Boolean: a rambled definition
After finishing Peter Morville’s Search Patterns, I hopped online to search for the word “Boolean,” which I think is such a phenomenal word, and discovered that it’s saddled with one of the most boring etymologies: the “create a word from the creator’s last name” origin.
Specifically, “Boolean” comes from its creator, George Boole, an English dude who, according to Wikipedia, was a sporadically published mathematician who (unbeknownst to him) just so happened to help create the field of computer science and, in death, appeared in a stained glass window at Lincoln Cathedral.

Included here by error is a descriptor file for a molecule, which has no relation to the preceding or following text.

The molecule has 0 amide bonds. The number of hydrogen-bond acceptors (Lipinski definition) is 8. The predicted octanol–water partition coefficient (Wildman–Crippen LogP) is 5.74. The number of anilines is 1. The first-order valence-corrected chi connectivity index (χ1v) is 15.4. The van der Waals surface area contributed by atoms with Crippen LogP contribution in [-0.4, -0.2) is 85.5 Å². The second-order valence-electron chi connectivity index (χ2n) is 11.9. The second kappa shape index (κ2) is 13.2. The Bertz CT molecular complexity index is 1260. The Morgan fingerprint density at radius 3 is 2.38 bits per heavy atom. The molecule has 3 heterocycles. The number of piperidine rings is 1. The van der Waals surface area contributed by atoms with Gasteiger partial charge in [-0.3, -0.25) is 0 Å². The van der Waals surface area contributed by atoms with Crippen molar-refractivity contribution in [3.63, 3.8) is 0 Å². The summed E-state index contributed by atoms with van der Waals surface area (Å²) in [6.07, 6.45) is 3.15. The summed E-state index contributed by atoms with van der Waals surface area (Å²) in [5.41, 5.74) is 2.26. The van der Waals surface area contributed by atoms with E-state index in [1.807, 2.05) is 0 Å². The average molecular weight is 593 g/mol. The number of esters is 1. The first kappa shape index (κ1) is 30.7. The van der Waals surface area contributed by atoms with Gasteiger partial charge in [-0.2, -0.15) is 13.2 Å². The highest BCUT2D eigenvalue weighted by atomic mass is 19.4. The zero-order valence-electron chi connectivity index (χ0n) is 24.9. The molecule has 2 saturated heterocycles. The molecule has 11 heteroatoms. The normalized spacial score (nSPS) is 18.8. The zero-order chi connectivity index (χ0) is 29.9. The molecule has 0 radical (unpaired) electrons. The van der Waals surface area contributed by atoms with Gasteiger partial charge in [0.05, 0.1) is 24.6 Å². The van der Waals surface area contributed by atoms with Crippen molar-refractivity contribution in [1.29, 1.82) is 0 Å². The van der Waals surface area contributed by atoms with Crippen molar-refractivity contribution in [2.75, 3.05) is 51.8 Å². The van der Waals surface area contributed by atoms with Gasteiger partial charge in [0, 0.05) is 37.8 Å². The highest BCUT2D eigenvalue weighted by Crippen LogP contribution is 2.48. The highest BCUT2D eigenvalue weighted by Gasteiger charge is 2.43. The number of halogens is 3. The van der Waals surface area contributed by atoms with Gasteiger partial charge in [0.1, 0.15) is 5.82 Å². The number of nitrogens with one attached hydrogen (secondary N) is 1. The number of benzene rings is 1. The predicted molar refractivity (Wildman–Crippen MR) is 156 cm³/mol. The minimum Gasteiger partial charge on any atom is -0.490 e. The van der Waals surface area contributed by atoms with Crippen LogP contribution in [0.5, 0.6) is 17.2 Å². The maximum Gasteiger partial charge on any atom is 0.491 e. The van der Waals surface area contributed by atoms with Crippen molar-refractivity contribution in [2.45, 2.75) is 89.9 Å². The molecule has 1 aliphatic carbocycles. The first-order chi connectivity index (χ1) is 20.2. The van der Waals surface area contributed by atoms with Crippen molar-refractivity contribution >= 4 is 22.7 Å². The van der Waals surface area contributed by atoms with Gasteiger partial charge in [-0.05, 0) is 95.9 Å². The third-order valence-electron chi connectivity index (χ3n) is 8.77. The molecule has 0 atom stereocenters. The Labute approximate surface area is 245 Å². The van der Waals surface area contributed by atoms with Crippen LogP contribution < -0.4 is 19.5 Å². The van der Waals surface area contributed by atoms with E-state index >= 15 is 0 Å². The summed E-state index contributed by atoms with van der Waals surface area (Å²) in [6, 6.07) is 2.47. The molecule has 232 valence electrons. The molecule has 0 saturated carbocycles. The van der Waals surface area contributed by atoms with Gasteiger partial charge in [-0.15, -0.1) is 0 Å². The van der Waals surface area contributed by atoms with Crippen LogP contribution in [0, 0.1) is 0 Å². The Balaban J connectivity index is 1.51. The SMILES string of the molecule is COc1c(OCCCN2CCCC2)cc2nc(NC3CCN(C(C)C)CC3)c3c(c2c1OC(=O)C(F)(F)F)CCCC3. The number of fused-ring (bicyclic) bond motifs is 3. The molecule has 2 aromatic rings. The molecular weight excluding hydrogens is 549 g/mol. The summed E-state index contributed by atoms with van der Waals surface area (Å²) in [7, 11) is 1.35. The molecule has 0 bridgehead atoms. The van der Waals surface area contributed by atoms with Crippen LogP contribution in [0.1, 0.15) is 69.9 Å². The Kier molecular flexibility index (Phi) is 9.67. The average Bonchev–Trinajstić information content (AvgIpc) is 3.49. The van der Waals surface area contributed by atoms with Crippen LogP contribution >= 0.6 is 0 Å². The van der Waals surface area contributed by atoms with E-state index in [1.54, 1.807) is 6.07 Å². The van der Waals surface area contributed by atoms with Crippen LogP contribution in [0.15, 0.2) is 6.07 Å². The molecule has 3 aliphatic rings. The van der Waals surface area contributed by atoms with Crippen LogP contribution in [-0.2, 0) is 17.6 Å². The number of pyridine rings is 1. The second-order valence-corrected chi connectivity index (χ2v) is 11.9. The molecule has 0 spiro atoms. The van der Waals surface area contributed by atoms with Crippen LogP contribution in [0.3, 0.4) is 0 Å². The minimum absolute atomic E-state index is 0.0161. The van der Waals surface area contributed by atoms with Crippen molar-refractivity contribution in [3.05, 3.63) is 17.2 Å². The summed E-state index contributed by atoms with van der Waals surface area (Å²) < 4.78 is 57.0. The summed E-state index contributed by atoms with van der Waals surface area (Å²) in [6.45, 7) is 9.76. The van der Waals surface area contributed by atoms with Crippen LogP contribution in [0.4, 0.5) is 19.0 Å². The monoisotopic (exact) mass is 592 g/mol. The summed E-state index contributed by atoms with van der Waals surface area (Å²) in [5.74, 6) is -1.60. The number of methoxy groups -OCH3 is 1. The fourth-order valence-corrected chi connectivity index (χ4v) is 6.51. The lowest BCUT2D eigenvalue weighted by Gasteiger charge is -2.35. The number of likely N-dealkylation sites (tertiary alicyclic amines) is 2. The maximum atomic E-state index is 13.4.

In fact, Wikipedia has several entries for Boolean, most of which I quickly became bored with. I’m more interested in how Boolean affects search – the AND/OR/NOT functions that expand and/or contract search results – and how Boolean standards have become almost second nature.
We now assume, without thinking, that double quotes mean “exact match,” a space means “AND,” and a negative sign (-) means “NOT.” The only literal Boolean phrase we use anymore is “OR.” We’ve replaced words with symbols, which is fascinating, but even more so is the fact that we have replaced one word (AND) with NOTHING AT ALL – just whitespace.
The whole mess led me to discovering two new words (NAND and XOR) and finding clarification for a third (NOR), for which I am thankful. It also led me to wish I had never made the search in the first place, as it will take me more time to learn than I am willing to invest.
I know this, though: Boolean – what a great word.